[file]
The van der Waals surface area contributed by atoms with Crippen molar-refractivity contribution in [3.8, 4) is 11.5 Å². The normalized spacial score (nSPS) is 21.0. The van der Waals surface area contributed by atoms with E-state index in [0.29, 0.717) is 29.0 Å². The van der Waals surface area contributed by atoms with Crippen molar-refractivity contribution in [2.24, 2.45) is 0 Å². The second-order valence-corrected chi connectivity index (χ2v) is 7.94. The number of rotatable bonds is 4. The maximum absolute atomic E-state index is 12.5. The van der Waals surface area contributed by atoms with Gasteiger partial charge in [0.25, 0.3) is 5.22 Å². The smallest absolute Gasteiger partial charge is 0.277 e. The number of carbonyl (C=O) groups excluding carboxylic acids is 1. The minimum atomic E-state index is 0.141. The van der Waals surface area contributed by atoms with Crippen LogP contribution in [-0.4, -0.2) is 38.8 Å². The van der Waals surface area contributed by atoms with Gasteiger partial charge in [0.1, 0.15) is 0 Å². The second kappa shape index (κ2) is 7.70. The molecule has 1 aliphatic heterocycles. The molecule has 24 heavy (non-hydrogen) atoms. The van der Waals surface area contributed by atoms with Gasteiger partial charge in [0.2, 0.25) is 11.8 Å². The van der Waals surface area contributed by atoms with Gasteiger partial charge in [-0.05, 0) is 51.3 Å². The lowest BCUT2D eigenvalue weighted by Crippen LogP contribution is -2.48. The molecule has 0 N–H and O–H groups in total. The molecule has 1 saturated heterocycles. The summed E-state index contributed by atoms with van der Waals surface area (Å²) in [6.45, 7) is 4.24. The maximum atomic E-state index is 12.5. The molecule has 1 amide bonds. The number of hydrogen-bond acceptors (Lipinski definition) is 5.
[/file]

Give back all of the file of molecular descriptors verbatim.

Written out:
The van der Waals surface area contributed by atoms with Crippen molar-refractivity contribution in [3.8, 4) is 11.5 Å². The normalized spacial score (nSPS) is 21.0. The van der Waals surface area contributed by atoms with E-state index in [0.29, 0.717) is 29.0 Å². The van der Waals surface area contributed by atoms with Crippen molar-refractivity contribution in [2.24, 2.45) is 0 Å². The second-order valence-corrected chi connectivity index (χ2v) is 7.94. The number of rotatable bonds is 4. The maximum absolute atomic E-state index is 12.5. The van der Waals surface area contributed by atoms with Gasteiger partial charge in [0.25, 0.3) is 5.22 Å². The smallest absolute Gasteiger partial charge is 0.277 e. The number of carbonyl (C=O) groups excluding carboxylic acids is 1. The minimum atomic E-state index is 0.141. The van der Waals surface area contributed by atoms with Crippen LogP contribution in [-0.4, -0.2) is 38.8 Å². The van der Waals surface area contributed by atoms with Gasteiger partial charge in [0.1, 0.15) is 0 Å². The second kappa shape index (κ2) is 7.70. The molecule has 1 aliphatic heterocycles. The molecule has 24 heavy (non-hydrogen) atoms. The van der Waals surface area contributed by atoms with Gasteiger partial charge in [0.2, 0.25) is 11.8 Å². The van der Waals surface area contributed by atoms with Gasteiger partial charge in [-0.05, 0) is 51.3 Å². The lowest BCUT2D eigenvalue weighted by Crippen LogP contribution is -2.48. The molecule has 0 N–H and O–H groups in total. The molecule has 1 saturated heterocycles. The summed E-state index contributed by atoms with van der Waals surface area (Å²) in [6.45, 7) is 4.24. The maximum atomic E-state index is 12.5. The molecule has 1 amide bonds. The number of hydrogen-bond acceptors (Lipinski definition) is 5.